Elementor is good. It allows you to create pages quickly, nicely, and fully customize them to your own needs without having to know how to write code.
However, the code that Elementor generates is not the cleanest. It’s often (unnecessarily) complex, not very easy to read, and more verbose than code a human would write.
All of this can have a significant and negative impact on the speed of the site.
You don’t have to believe me, feel free to put your Elementor site into Google speed tracking and see for yourself.
What can we do about it?
Although we will probably never achieve a 100/100 speed score with Elementor, I believe that implementing the tips below will speed up your site by at least 25%, especially if you have never optimized your site before.
Why is speed so important anyway?
People are impatient. They don’t like to wait, and slow sites can make the tight race for our attention harder to win. But these “intuitive” reasons are far from the only ones.For 11 years, Google has considered speed as one of the important metrics for determining a site’s position in the search engine, and in 2018, it added even more weight to speed and began measuring it on mobile phones as well.In addition to satisfying the Google god, speed has major business implications. According to data from Small SEO Tools and Strangeloop, a 1 second delay in loading reduced conversions by 7%. In other words, according to this data, if your site generates a daily turnover of 25,000 Kč,- then a one-second speed-up can result in a daily increase in turnover of 1750 Kč.
So how do you go about speeding up your site?
Web Speed Up Process
Initial site measurement
Getting rid of slow parts
Aiming for speed
Checking and remeasuring
While we may be tempted to just plunge in for speedup, it’s worth measuring the site well first, which will often give us a good idea of where there’s the most room for improvement. In the next step, I then like to get rid of anything that isn’t necessary on the site, as that alone can lead to noticeable speedup. I then add things that might make the site faster, and finally it’s worth testing everything again to see if we’ve broken the site at the same time by our efforts to make it faster.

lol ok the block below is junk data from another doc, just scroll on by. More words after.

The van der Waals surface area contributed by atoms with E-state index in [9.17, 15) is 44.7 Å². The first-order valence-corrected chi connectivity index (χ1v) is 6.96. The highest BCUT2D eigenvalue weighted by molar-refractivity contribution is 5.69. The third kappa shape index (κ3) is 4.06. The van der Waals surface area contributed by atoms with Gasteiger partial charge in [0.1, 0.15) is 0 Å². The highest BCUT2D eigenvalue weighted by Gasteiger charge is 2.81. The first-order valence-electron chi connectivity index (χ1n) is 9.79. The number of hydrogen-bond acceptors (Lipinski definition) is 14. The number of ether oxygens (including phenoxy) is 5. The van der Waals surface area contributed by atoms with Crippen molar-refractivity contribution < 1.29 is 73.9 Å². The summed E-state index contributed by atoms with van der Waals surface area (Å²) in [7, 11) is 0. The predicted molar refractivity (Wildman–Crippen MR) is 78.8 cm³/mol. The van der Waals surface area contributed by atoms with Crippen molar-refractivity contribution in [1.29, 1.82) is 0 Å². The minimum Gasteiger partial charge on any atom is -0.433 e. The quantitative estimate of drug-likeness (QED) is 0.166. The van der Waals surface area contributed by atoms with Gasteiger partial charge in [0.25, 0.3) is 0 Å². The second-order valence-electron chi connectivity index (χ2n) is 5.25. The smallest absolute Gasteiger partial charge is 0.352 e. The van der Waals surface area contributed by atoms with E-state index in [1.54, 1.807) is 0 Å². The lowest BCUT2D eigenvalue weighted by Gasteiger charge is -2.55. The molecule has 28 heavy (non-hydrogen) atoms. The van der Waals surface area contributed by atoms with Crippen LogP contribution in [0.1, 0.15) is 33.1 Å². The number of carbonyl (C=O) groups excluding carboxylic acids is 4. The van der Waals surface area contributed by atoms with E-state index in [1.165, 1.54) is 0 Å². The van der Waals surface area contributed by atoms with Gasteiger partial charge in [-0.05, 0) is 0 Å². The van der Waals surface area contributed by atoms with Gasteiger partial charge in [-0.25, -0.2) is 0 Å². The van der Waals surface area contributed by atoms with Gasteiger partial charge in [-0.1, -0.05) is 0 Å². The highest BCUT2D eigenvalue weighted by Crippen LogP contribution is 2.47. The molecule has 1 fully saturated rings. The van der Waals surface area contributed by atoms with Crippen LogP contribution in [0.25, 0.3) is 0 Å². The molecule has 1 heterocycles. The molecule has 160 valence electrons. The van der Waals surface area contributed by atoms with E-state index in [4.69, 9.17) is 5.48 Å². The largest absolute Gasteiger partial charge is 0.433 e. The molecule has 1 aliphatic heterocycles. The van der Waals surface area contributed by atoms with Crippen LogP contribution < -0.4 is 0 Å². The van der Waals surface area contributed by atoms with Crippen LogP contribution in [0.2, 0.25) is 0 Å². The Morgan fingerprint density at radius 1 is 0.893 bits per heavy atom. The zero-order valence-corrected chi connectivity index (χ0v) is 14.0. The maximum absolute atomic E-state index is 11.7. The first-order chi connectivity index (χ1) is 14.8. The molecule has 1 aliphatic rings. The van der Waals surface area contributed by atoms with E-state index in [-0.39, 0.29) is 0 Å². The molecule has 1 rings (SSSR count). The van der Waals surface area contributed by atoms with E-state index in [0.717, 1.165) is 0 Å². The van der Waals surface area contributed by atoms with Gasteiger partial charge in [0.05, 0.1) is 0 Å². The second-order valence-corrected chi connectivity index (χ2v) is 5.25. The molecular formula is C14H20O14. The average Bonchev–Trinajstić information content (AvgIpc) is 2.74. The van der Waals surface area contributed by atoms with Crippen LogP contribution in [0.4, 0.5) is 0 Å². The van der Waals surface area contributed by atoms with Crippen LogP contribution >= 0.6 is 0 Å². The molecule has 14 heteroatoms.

Initial site measurements
To know where to go, we first need to know where we are. When measuring the web, I usually do this by creating a spreadsheet where I write down the results of the Google Speed Insight test and the WebPage test.I test the pages several times, and in the case of Google Speed Insights, I do both phone and desktop tests separately. It’s also a good idea to add a page link on the Pagespeed site that will measure page speed continuously.
If you are more technically savvy, you can also take a number of hints from this phase as to what will need to be improved and fixed.
Getting rid of slow parts
Telling what doesn’t work is much easier than guessing what will work.
Getting rid of things that slow the site down (and add no value) is the foundation of success.
I give below an example of 7 things that illustrate exactly this.
Remove unused templates
- Remove plugins that can be replaced directly by Elementor blocks
Remove unused plugins
- Remove duplicate plugins
Disable loading of unused Google fonts
- Load videos from YouTube or Vimeo instead of from the site
Instead of ready-made templates, create the same template manually
If you want advice on how to do any of the above, post a comment or ask on Discord.
Aiming for speed